Schadenfreude

photo: Alan Keyes accepts the Republican nomination for Senator of Illinois in August 2004

Whether he’s making sense or not, Alan Keyes does not photograph well.

I honestly have no idea whatsoever who will come out ahead in the elections this upcoming November. (I think Kerry has a lot going for him but also seems to be showing some of the Democrats’ pluck at pulling defeat from the jaws of victory.) But however things may look, here is one happy little note to remember as this election season progresses:

No matter how things go in November, Alan Keyes is almost certain to lose.

And that, my friends, is something to celebrate. Mazel tov!

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3 replies to Schadenfreude Use a feed to Follow replies to this article

  1. Otto Kerner

    Bah, is Alan Keyes any worse than the conventional-demokratik opponent he is running against? Answer: no.

  2. Rad Geek

    Well. I suppose that whether you find Alan Keyes to be substantially worse than Barack Obama or not depends on how you feel about, say, the use of a federal constitutional amendment to enact a government prohibition of abortion; or, say, established churches and theocracy at the state level (based on the notion that people have a “right” to live in a “community” in which they can assault other people in the community who don’t share their religious views); or the astonishing theory that the State can assault people for choosing to commit suicide because of their inalienable rights to life, liberty, and the pursuit of happiness. All of these are pet projects of Keyes’ that border, at times, on obsession. Make no mistake: for all the talk of “federalism” and “limited government” and “political liberty”, Alan Keyes wants more government, all the time, everywhere, with the primary purpose of making us more virtuous (as he understands that term) people. The only principled objections he has to invasions on the individual rights of citizens are ones of the distribution of invasions: he believes that state governments should be the ones pointing the gun to your head, not the federal government.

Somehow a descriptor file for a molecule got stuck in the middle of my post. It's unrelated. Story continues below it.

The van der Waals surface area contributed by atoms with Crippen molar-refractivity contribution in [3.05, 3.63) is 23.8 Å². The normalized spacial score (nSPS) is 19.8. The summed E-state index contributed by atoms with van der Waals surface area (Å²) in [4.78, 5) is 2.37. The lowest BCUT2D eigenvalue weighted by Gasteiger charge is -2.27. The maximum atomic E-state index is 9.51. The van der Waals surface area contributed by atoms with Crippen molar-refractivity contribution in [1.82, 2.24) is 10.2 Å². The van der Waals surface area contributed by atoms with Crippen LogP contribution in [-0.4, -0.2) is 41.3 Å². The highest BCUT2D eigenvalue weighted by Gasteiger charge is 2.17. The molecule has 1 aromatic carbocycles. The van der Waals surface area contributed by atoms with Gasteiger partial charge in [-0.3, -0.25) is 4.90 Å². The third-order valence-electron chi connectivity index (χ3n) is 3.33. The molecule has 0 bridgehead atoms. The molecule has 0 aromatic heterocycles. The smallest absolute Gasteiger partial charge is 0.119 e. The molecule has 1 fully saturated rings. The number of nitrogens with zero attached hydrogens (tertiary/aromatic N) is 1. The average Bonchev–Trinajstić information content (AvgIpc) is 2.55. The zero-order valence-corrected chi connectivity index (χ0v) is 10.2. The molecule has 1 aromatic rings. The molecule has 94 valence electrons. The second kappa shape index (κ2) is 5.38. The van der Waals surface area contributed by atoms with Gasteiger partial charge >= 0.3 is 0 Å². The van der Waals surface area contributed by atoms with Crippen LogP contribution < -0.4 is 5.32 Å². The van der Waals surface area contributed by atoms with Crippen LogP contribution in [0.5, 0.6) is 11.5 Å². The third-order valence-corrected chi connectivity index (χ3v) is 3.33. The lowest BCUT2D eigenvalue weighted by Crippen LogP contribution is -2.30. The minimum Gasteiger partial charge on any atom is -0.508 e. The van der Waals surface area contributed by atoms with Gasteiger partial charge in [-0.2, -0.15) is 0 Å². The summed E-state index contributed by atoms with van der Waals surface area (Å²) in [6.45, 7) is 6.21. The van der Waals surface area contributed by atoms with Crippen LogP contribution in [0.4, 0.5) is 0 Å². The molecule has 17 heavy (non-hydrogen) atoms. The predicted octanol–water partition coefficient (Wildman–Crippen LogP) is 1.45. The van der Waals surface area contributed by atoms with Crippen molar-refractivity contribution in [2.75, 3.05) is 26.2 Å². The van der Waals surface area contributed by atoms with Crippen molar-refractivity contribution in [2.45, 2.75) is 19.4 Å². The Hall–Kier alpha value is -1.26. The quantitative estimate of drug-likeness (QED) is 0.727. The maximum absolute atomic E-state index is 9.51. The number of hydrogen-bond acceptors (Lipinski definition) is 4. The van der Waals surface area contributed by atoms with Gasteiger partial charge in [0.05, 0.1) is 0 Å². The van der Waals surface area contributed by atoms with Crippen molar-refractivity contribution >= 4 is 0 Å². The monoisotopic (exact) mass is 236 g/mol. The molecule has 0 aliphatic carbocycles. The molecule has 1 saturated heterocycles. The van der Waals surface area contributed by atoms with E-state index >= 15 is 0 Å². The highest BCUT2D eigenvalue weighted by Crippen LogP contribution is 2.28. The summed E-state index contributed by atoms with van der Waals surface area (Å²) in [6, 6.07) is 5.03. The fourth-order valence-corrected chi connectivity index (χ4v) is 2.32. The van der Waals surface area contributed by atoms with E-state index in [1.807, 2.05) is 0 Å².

(Except, of course, for abortion. There, of course, we need to call in the feds.)

  3. Otto Kerner

    And the run-of-the-mill Democratic (not to mention run-of-the-mill Republican) politicians, such as Obama, are also terrible.

    I have a gut-level affection for Keyes because I like the sound of his voice and because he seems to get excited about freedom and capitalism sometimes — despite the fact that this contradicts other of his proposals. In purely practical terms, both sides want to do bad things, and lots of them, so it seems like 6 of one vs. a half dozen of the other.

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